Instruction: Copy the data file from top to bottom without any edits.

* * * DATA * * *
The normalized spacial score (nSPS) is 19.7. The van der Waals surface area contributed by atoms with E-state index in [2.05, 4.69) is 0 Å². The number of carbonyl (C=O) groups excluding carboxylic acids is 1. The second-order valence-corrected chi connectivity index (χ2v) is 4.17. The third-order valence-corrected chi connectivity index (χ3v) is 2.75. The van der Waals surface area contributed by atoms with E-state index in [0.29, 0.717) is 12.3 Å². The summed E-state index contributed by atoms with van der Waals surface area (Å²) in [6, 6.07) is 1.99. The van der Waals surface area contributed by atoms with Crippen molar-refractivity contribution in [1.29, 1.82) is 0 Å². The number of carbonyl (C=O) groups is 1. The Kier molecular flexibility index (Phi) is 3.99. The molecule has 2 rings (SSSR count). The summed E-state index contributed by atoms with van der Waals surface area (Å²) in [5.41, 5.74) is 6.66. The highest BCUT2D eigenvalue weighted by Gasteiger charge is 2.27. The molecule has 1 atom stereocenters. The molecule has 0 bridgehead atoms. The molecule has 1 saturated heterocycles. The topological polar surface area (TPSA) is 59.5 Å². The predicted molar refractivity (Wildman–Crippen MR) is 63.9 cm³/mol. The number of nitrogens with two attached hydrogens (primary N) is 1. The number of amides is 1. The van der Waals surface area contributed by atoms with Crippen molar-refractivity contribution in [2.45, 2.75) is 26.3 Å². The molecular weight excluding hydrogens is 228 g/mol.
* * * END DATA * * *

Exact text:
The normalized spacial score (nSPS) is 19.7. The van der Waals surface area contributed by atoms with E-state index in [2.05, 4.69) is 0 Å². The number of carbonyl (C=O) groups excluding carboxylic acids is 1. The second-order valence-corrected chi connectivity index (χ2v) is 4.17. The third-order valence-corrected chi connectivity index (χ3v) is 2.75. The van der Waals surface area contributed by atoms with E-state index in [0.29, 0.717) is 12.3 Å². The summed E-state index contributed by atoms with van der Waals surface area (Å²) in [6, 6.07) is 1.99. The van der Waals surface area contributed by atoms with Crippen molar-refractivity contribution in [1.29, 1.82) is 0 Å². The number of carbonyl (C=O) groups is 1. The Kier molecular flexibility index (Phi) is 3.99. The molecule has 2 rings (SSSR count). The summed E-state index contributed by atoms with van der Waals surface area (Å²) in [5.41, 5.74) is 6.66. The highest BCUT2D eigenvalue weighted by Gasteiger charge is 2.27. The molecule has 1 atom stereocenters. The molecule has 0 bridgehead atoms. The molecule has 1 saturated heterocycles. The topological polar surface area (TPSA) is 59.5 Å². The predicted molar refractivity (Wildman–Crippen MR) is 63.9 cm³/mol. The number of nitrogens with two attached hydrogens (primary N) is 1. The number of amides is 1. The van der Waals surface area contributed by atoms with Crippen molar-refractivity contribution in [2.45, 2.75) is 26.3 Å². The molecular weight excluding hydrogens is 228 g/mol.